The next two world championships are slated for Doha and Eugene. Intrigue and innuendo has already been wafting around the processes by which both ‘won’ their hosting rights. What do you think are the chances of that getting another go-around in the lead-up to 2019 and 2021.

To flip the sentiment of the old spiritual then, all our trials won’t soon be over.

In short, then, it is quite easy to get all doom ‘n gloom about our sport. But I would argue that to do so is to ignore all the good things. The world championships, to start with: that whole experience was up-lifting. The atmosphere inside the London Stadium tingled the spine on a regular basis. If you can say one good thing about the booing of Gatlin – and I’m struggling – at least it indicated a depth of passion and, more than balancing it, the venue resonated with noise for all the right reasons night after night.

Since then, we’ve had a wonderful Weltklasse meeting in Zurich, followed by an almost as good one in Brussels. These have always been the two jewels in the crown of the international season, but Zurich 2017 took me way back to my first experience of the meeting a few days after the first world championships in 1983. The electricity floating around after Mo Farah’s win in an epic 5000 in the Letzigrund could have solved Australia’s supposed energy shortfall for years to come.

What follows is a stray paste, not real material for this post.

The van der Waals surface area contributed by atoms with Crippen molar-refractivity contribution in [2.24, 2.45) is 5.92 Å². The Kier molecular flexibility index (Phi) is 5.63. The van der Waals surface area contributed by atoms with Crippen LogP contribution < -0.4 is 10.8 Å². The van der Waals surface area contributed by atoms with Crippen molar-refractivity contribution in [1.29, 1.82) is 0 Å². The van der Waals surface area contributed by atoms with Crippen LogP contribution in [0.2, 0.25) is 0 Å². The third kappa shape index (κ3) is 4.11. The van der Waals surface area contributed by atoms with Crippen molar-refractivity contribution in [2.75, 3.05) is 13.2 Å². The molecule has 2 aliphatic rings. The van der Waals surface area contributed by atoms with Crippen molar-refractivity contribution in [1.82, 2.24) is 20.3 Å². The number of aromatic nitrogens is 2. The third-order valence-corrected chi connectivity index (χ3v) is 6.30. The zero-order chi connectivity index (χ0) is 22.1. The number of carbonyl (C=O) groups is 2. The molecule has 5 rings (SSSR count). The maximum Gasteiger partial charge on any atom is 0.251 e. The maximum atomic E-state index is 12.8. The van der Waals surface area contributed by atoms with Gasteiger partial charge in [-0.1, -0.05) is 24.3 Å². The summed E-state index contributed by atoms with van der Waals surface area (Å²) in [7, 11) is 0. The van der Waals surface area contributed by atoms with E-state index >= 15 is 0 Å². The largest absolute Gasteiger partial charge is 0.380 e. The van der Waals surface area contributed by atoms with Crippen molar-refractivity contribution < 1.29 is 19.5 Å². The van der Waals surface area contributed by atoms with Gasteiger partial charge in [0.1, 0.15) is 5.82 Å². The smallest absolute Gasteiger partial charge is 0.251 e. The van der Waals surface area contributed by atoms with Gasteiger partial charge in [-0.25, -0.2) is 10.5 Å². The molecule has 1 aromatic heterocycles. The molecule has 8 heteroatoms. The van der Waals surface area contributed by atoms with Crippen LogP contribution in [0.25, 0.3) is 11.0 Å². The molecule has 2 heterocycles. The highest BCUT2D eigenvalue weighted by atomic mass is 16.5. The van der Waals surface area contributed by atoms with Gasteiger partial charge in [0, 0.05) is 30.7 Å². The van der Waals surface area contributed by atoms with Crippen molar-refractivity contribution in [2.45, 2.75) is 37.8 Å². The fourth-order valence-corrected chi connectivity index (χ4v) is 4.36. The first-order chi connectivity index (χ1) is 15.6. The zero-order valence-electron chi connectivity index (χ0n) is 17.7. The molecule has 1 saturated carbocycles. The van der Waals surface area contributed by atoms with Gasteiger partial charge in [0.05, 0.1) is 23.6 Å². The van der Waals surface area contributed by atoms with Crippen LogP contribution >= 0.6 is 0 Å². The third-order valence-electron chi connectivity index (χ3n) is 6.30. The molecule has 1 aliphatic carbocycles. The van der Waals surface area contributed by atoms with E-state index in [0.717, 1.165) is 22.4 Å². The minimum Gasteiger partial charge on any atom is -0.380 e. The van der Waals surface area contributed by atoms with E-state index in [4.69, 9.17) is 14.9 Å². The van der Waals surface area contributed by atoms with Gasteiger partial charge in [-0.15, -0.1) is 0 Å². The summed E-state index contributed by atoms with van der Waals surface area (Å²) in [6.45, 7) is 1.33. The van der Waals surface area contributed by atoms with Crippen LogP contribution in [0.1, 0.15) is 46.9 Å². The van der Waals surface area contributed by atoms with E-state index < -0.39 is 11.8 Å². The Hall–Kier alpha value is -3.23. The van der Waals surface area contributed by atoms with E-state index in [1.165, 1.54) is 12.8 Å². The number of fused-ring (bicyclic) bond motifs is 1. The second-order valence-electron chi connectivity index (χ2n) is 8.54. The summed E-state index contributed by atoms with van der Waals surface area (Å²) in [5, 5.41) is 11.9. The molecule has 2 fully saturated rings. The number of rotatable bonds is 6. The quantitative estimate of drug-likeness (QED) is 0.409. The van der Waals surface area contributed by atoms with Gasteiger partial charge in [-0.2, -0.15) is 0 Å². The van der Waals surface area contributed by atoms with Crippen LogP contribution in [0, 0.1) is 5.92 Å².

Back home, we have a Commonwealth Games to look forward to on the Gold Coast next year. Notwithstanding Australia’s over-indulgent attitude to this competition, it is arguably the best of the second-tier international sports events anywhere in the world.

Gold Coast, Queensland, Australia

Adding to this list of things to be happy about are events in Sydney and Melbourne this weekend. There’s the Sydney Running Festival with over 33,000 participants – an Athletics Australia-owned event which is effectively the major sponsor of athletics in this country, and the culmination of the winter season with the Athletics Victoria Princes Park relays.

In contrasting ways, both will be celebrations of the democratic nature of our sport. I just hope drug-testing is not too stringent at the relays. Given the nature of Melbourne’s weather this week, I suspect there has been high use of cold and flu medications as winter takes a final snap at us.

End

About the Author-

Len Johnson wrote for The Melbourne Age as an athletics writer for over 20 years, covering five Olympics, 10 world championships, and five Commonwealth Games.

He has been the long-time lead columnist on RT and is one of the world’s most respected athletic writers.

He is also a former national class distance runner (2.19.32 marathon) and trained with Chris Wardlaw and Robert de Castella among other running legends. He is the author of The Landy Era.

Follow Runner's TribeFollow on FacebookTweet about this on Twitter

LEAVE A REPLY

Please enter your comment!
Please enter your name here